Wham Bam Improv!
Don't try to hide: spontaneous theatre returns at Belfast's Linen Hall Library
Wham Bam Improv! promise to let the audience decide what happens onstage. Knowing this, I have come prepared and arrive at the Linen Hall Library with fully developed emergency plots in my head, ready to rattle off if necessary.
I did not expect to be greeted by the actors before even taking off my jacket. Before I have the chance to carefully select a seat that allows me to hide from too much involvement, I am asked to come up with a line – any line – to write on a paper slip
Finding myself being involved already, I am relieved to see that my task is manageable and I scribble down the brilliant line ‘So sorry, I just spilled your glass of champagne'.
The chances of turning this line into a film quote are pretty bad, admittedly, but what do you expect from somebody who chooses a seat not in order to have a good view, but to avoid being detected?
Later in the evening, I am to regret choosing a seat at the back. But for now I feel safe. I settle in and watch the room filling up. The front rows are packed, because the actors usher the arrivals straight to the stage. Suspecting evil, I disregarded the advice.
Three of the performers are still lingering in the audience when Katie Richardson begins to sing 'The Wham Bam Blues'.
Julie Maxwell, Rosie McClelland and Patrick Sanders join the snotty melody with a creative soundtrack of snuffling and clearing throats. Declaring that they too have the Wham Bam Blues, they slowly advance to the stage.
In the action that follows, we get to preview the new movie of a celebrated director who hasn’t decided yet what kind of movie he wants to make. Indecisive as he is, he needs suggestions from the audience and ends up trying out various genres.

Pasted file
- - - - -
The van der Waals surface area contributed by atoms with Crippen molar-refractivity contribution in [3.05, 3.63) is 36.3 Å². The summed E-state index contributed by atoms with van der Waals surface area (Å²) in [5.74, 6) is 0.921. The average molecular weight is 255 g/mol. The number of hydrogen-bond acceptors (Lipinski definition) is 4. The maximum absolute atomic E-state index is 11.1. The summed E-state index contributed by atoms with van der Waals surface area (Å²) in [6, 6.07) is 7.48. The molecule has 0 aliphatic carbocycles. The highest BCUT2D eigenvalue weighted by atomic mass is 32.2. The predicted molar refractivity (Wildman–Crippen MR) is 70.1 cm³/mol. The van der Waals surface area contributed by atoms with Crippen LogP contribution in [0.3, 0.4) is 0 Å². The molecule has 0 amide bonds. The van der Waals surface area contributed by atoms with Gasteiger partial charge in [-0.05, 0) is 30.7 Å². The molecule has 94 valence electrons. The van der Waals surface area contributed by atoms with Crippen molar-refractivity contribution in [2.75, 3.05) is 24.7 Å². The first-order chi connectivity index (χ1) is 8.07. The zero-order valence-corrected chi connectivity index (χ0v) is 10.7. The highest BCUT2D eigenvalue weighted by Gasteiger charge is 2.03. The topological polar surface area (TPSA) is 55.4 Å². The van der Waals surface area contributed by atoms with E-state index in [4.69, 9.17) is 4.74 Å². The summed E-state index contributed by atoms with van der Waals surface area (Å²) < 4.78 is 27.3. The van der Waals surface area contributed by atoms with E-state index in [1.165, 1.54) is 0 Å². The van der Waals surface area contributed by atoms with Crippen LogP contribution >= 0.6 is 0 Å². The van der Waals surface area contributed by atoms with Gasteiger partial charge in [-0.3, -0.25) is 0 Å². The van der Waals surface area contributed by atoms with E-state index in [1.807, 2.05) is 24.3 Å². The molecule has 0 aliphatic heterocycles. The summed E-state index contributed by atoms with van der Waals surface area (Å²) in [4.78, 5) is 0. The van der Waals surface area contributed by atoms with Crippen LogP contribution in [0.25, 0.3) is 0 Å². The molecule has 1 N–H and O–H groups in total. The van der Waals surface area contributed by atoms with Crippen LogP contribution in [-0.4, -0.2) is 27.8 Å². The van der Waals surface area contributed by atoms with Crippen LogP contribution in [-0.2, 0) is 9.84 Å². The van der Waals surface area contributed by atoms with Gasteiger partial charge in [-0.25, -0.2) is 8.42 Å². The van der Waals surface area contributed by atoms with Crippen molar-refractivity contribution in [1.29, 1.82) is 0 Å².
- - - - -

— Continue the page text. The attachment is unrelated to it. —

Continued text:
Apparently the suggestions aren't right because in the end the director insists on his own submission and stages a musical. After all, the actors have a loophole and certain ways to perform what they want.
This is not to say that the actors always knew what would happen. It is clear that the dialogues are created on the spot and there are difficulties when things get a bit chaotic. How do you present 'second-word-amnesia', for example?
The audience, however, is sympathetic in the moments of hesitation, and on the edge of their seats to see how the comical situations are resolved.
In fact, the hesitation is what makes the show credible. It’s the risk of the genre to stumble every once in a while. Isn’t the audience only waiting for the actor to pause? And what a relief when the show goes on.
It's almost too perfect when the audience’s lines come to play their part. Imagine a classroom, teaching etiquette and table manners. Just about every line drawn from the hat turns out to be about food. Having the honour to have been quoted with my own superb line, I can testify for the fun and authenticity of the game.
The actors use stage and floor for the sketches and sometimes, it's hard to see what’s going on. My reluctance to sit near the front leaves me with a sore neck, as I crane to see and strain to hear amidst tremendous laughter and cheering.
The show ends with a final draw from the hat, and each performer gets to say one more line. Richardson's turns out to be: ‘I want to be an actor!’ I can only say hats off to Katie and Wham Bam Improv!, for tonight they prove themselves stars.